As we look ahead to World Water Day on March 22, we reflect on the very real water inequities in our own backyard – from rural communities without protected drinking water sources to First Nations communities struggling with reliable access to clean, safe and affordable drinking water.
World Water Day in 2018 marked the beginning of the United Nations’ Water Action Decade; a recognition of the growing challenges surrounding clean water access, particularly in a changing climate with pressures from population growth and increased urbanization. It highlights the importance of water for the eradication of hunger, poverty and poor health. It also highlights the need for integrated water management. These concerns are equally relevant within Canada as elsewhere in the world. We can’t take access to clean, safe and affordable water for granted.
In May 2000, seven people died after consuming contaminated tap water, a tragedy which left many people concerned about the quality of municipal drinking water. CELA represented the Concerned Walkerton Citizens at the public inquiry which investigated the situation. In 2002, the Walkerton Commission of Inquiry Reports were released, with numerous recommendations to ensure the risk of such tragedies in the future was minimized.
Key to the Commission’s recommendations is the multi-barrier approach, including actively planning for the protection of water sources. In 2006, Ontario passed the Clean Water Act, which enabled planning for protection of municipal drinking water sources (such as lakes, rivers, aquifers). That was followed by the first phase of approving 22 drinking water source protection plans. While First Nations communities have the option to opt in to the Clean Water Act, and some have, many have not for various reasons.
Ontario’s Auditor General recently found “…significant risks remain for drinking water sources for Indigenous communities and areas outside Conservation Authority boundaries, as well as private wells, which in total serve about 18% of Ontario’s population.” That 18% translates to over 2 million people who don’t benefit from the protections of the Clean Water Act because they live in a First Nation community that hasn’t opted in, in a place outside the scope of a conservation authority, or in an area that isn’t served by municipal drinking water systems.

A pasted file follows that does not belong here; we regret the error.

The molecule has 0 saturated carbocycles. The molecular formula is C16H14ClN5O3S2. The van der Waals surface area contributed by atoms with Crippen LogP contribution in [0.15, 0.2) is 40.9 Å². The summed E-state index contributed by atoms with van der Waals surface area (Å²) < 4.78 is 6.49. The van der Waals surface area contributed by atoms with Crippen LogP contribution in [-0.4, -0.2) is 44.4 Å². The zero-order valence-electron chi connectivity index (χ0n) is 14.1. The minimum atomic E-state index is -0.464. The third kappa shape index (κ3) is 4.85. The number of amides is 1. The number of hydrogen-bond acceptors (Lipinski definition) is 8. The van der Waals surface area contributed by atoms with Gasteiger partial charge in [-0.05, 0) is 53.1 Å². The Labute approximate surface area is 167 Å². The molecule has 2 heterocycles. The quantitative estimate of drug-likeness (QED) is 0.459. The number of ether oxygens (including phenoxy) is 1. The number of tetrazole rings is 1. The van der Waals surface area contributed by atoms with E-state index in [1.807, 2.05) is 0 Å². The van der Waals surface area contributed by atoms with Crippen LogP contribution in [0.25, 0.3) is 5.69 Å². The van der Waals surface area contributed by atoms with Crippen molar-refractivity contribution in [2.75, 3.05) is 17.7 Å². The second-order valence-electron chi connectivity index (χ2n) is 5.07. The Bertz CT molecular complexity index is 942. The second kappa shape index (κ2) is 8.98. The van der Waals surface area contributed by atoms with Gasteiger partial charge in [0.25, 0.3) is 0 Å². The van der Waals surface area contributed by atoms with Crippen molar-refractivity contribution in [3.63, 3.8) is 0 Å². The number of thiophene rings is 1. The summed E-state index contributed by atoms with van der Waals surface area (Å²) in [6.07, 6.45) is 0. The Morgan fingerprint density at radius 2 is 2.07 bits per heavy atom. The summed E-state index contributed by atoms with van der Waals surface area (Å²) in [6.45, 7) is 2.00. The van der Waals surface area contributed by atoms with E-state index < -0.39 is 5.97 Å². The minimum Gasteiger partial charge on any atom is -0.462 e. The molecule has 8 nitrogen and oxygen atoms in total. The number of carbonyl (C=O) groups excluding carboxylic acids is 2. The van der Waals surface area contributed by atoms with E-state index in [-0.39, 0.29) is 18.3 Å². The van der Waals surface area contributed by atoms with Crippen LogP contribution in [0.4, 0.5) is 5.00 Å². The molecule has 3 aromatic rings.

Communities including Gull Bay, Muskrat Lake, Scugog Island and Northwest Angle are all under short or long term drinking water advisories. Some, like Gull Bay, home of the Kiashke Zaaging Anishinaabek First Nation have been under drinking water advisories for more than ten years.
CELA continues to advocate for the expanded application of the Clean Water Act to include non-municipal systems and ensure mandatory protection for the many communities across Ontario that are not served by municipal drinking water systems. Additionally, CELA is working to defend the crucial role of conservation authorities in land use planning.
CELA has a long history of supporting Indigenous communities around source water protection, including having developed legal toolkits with Pays Plat First Nation and Asubpeeschoseewagong Netum Anishinabek, the Chippewas of the Thames First Nation, the Oneida Nation of the Thames, the Munsee-Delaware Nation. CELA has presented to Indigenous audiences regarding drinking water source protection, including at the invitation of Nokiiwin Tribal Council, Chiefs of Ontario and the Assembly of First Nations.
Although we are fortunate to have a wealth of freshwater in Canada, supplies are not unlimited, nor are they impervious to contamination from lead, PFAs, and other harmful chemicals. These drinking water contaminants are of particular concern to vulnerable communities such children, elderly individuals, First Nations communities, and tenants or other residents who don’t have direct control of their own drinking water supply.
As the current pandemic has led to increased momentum for a green and just recovery, we are reminded that a blue recovery is just as critical. Calls for investments in green energy and land restoration must be accompanied by calls for safe, affordable and accessible water.
As a legal aid clinic, CELA’s top priority is serving low income individuals and vulnerable communities in order to ensure that our work is helping those disproportionately impacted. We strive to ensure that our work moves us toward systemic change and water justice; toward climate resilient communities and healthy watersheds; toward a healthy life for all.